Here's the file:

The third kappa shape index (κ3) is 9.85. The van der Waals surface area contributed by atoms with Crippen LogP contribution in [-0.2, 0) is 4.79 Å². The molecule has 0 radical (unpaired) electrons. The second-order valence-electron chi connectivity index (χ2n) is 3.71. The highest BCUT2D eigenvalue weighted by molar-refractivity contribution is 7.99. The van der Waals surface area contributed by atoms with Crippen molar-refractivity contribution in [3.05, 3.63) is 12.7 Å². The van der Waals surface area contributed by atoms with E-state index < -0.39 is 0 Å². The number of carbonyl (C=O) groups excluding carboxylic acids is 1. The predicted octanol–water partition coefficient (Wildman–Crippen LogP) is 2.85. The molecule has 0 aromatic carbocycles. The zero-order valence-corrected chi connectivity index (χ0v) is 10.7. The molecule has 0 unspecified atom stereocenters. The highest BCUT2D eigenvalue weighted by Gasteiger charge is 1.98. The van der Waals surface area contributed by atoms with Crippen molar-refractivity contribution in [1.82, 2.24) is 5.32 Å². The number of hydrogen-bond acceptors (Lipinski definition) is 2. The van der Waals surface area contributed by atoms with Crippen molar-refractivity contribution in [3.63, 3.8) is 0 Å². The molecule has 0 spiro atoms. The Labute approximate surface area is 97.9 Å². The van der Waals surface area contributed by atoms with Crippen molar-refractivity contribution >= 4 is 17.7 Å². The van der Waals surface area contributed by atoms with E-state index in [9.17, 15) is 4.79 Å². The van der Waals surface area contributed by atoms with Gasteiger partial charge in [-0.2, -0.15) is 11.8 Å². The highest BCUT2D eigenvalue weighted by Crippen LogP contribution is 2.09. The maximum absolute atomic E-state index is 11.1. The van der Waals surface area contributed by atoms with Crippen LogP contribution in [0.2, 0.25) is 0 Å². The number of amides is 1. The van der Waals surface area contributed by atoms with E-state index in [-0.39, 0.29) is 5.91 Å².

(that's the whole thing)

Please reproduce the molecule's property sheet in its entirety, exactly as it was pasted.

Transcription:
The third kappa shape index (κ3) is 9.85. The van der Waals surface area contributed by atoms with Crippen LogP contribution in [-0.2, 0) is 4.79 Å². The molecule has 0 radical (unpaired) electrons. The second-order valence-electron chi connectivity index (χ2n) is 3.71. The highest BCUT2D eigenvalue weighted by molar-refractivity contribution is 7.99. The van der Waals surface area contributed by atoms with Crippen molar-refractivity contribution in [3.05, 3.63) is 12.7 Å². The van der Waals surface area contributed by atoms with E-state index < -0.39 is 0 Å². The number of carbonyl (C=O) groups excluding carboxylic acids is 1. The predicted octanol–water partition coefficient (Wildman–Crippen LogP) is 2.85. The molecule has 0 aromatic carbocycles. The zero-order valence-corrected chi connectivity index (χ0v) is 10.7. The molecule has 0 unspecified atom stereocenters. The highest BCUT2D eigenvalue weighted by Gasteiger charge is 1.98. The van der Waals surface area contributed by atoms with Crippen molar-refractivity contribution in [1.82, 2.24) is 5.32 Å². The number of hydrogen-bond acceptors (Lipinski definition) is 2. The van der Waals surface area contributed by atoms with Crippen molar-refractivity contribution in [3.63, 3.8) is 0 Å². The molecule has 0 spiro atoms. The Labute approximate surface area is 97.9 Å². The van der Waals surface area contributed by atoms with Crippen molar-refractivity contribution >= 4 is 17.7 Å². The van der Waals surface area contributed by atoms with E-state index in [9.17, 15) is 4.79 Å². The van der Waals surface area contributed by atoms with Gasteiger partial charge in [-0.2, -0.15) is 11.8 Å². The highest BCUT2D eigenvalue weighted by Crippen LogP contribution is 2.09. The maximum absolute atomic E-state index is 11.1. The van der Waals surface area contributed by atoms with Crippen LogP contribution in [0.2, 0.25) is 0 Å². The number of amides is 1. The van der Waals surface area contributed by atoms with E-state index in [-0.39, 0.29) is 5.91 Å².